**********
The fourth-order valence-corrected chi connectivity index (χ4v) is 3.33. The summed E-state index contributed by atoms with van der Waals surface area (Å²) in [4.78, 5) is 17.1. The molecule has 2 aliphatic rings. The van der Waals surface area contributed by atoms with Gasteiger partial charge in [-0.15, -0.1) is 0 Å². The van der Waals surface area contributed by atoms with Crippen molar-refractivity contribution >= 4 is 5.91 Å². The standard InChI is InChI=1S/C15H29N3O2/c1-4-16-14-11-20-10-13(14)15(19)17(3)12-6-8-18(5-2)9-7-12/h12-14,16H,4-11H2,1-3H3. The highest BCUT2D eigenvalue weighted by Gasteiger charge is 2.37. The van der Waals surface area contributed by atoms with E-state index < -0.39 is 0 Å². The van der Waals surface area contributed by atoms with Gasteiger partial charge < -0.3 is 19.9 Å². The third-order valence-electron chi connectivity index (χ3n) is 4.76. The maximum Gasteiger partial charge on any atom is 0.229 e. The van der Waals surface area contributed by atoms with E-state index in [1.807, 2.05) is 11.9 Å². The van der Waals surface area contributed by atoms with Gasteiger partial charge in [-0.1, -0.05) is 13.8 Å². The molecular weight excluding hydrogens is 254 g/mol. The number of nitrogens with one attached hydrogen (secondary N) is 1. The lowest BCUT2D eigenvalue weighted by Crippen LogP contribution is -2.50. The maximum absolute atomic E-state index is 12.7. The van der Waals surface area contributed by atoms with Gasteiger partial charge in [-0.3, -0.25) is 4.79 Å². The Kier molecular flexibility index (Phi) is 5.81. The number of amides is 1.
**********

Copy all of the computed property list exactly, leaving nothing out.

The fourth-order valence-corrected chi connectivity index (χ4v) is 3.33. The summed E-state index contributed by atoms with van der Waals surface area (Å²) in [4.78, 5) is 17.1. The molecule has 2 aliphatic rings. The van der Waals surface area contributed by atoms with Gasteiger partial charge in [-0.15, -0.1) is 0 Å². The van der Waals surface area contributed by atoms with Crippen molar-refractivity contribution >= 4 is 5.91 Å². The standard InChI is InChI=1S/C15H29N3O2/c1-4-16-14-11-20-10-13(14)15(19)17(3)12-6-8-18(5-2)9-7-12/h12-14,16H,4-11H2,1-3H3. The highest BCUT2D eigenvalue weighted by Gasteiger charge is 2.37. The van der Waals surface area contributed by atoms with E-state index < -0.39 is 0 Å². The van der Waals surface area contributed by atoms with Gasteiger partial charge < -0.3 is 19.9 Å². The third-order valence-electron chi connectivity index (χ3n) is 4.76. The maximum Gasteiger partial charge on any atom is 0.229 e. The van der Waals surface area contributed by atoms with E-state index in [1.807, 2.05) is 11.9 Å². The van der Waals surface area contributed by atoms with Gasteiger partial charge in [-0.1, -0.05) is 13.8 Å². The molecular weight excluding hydrogens is 254 g/mol. The number of nitrogens with one attached hydrogen (secondary N) is 1. The lowest BCUT2D eigenvalue weighted by Crippen LogP contribution is -2.50. The maximum absolute atomic E-state index is 12.7. The van der Waals surface area contributed by atoms with Gasteiger partial charge in [-0.3, -0.25) is 4.79 Å². The Kier molecular flexibility index (Phi) is 5.81. The number of amides is 1.